Fetal stress, including inadequate nutrient supply and cessation of fetal growth, are major stimuli to the onset of parturition which acts to promote maturation of the hypothalamic-pituitary axis. These adaptations, together with rapid removal of lung liquid fluid and onset of endogenous heat production at birth, ensure oxygen supply is adequate and hypothermia prevented. A critical component of fetal organ maturation in preparation for life after birth is mitochondrial development. In adipose tissue, for example, the abundance of inner (e.g. uncoupling proteins) and outer (e.g. voltage dependent anion channel) mitochondrial protein peaks near to term. The parallel increases in fetal plasma hormone concentrations (e.g. leptin, prolactin, cortisol and thyroid hormones) and hormone receptor (e.g. prolactin receptor) abundance around the time of parturition act to promote mitochondrial protein synthesis. Hormonal manipulation of the fetus with individual or a combination of, these hormones act to promote both lung and adipose tissue development thereby preventing complications associated with prematurity.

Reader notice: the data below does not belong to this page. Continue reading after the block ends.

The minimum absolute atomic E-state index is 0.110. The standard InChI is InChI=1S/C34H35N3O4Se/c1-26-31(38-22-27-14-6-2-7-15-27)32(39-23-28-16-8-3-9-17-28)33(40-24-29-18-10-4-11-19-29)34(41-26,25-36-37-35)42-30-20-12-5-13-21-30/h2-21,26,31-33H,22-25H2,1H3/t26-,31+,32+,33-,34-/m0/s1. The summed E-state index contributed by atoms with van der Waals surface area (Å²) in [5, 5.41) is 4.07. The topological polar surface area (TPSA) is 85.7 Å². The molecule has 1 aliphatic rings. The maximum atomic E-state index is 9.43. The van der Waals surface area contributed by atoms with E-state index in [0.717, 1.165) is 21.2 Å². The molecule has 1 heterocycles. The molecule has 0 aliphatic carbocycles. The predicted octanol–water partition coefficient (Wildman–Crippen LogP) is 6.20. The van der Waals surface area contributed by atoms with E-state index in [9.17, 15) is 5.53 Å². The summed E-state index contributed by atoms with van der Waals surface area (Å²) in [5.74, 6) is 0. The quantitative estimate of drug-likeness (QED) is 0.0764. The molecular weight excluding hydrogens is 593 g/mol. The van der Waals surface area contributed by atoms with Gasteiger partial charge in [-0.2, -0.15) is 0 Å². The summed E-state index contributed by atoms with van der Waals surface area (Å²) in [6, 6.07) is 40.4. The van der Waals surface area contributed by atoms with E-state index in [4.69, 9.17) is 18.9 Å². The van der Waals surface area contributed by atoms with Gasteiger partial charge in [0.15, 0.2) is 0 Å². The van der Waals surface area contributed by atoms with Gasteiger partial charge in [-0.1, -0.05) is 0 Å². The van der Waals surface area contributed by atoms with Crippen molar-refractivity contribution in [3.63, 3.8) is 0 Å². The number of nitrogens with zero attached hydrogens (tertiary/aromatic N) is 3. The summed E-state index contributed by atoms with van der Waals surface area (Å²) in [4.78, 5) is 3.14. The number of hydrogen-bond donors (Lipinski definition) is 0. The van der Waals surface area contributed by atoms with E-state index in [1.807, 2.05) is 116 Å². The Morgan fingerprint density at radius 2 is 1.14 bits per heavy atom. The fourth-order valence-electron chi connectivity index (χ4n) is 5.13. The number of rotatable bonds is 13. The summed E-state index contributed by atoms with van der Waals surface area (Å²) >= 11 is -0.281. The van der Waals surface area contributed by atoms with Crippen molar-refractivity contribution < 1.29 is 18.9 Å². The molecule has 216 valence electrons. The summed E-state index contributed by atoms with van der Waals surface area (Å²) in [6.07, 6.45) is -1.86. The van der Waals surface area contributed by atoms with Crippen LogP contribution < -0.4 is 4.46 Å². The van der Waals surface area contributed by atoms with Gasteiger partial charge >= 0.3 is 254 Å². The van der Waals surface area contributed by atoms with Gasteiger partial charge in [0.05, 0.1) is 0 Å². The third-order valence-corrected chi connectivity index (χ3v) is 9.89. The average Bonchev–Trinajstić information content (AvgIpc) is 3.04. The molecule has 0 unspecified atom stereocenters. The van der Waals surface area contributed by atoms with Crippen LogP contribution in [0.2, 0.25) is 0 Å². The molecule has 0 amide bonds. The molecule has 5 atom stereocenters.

After birth, as metabolic rate declines in conjunction with loss of hormone receptor populations the newborn adapts from being in a catabolic hormonal environment to one in which anabolic stimuli are dominant. The greatest increase in organ weight during postnatal life is that of adipose tissue which is important in preventing excess heat loss and possibly in resetting appetite as a consequence of changes in leptin secretion. At this time hormonal treatment may have the reverse effect to that observed prenatally. Endocrine strategies aimed at promoting fetal development can have very different effects after birth and could alleviate mitochondrial dysfunction associated with inadequate nutrition during different stages of fetal development.
08 - 11 Apr 2002
British Endocrine Societies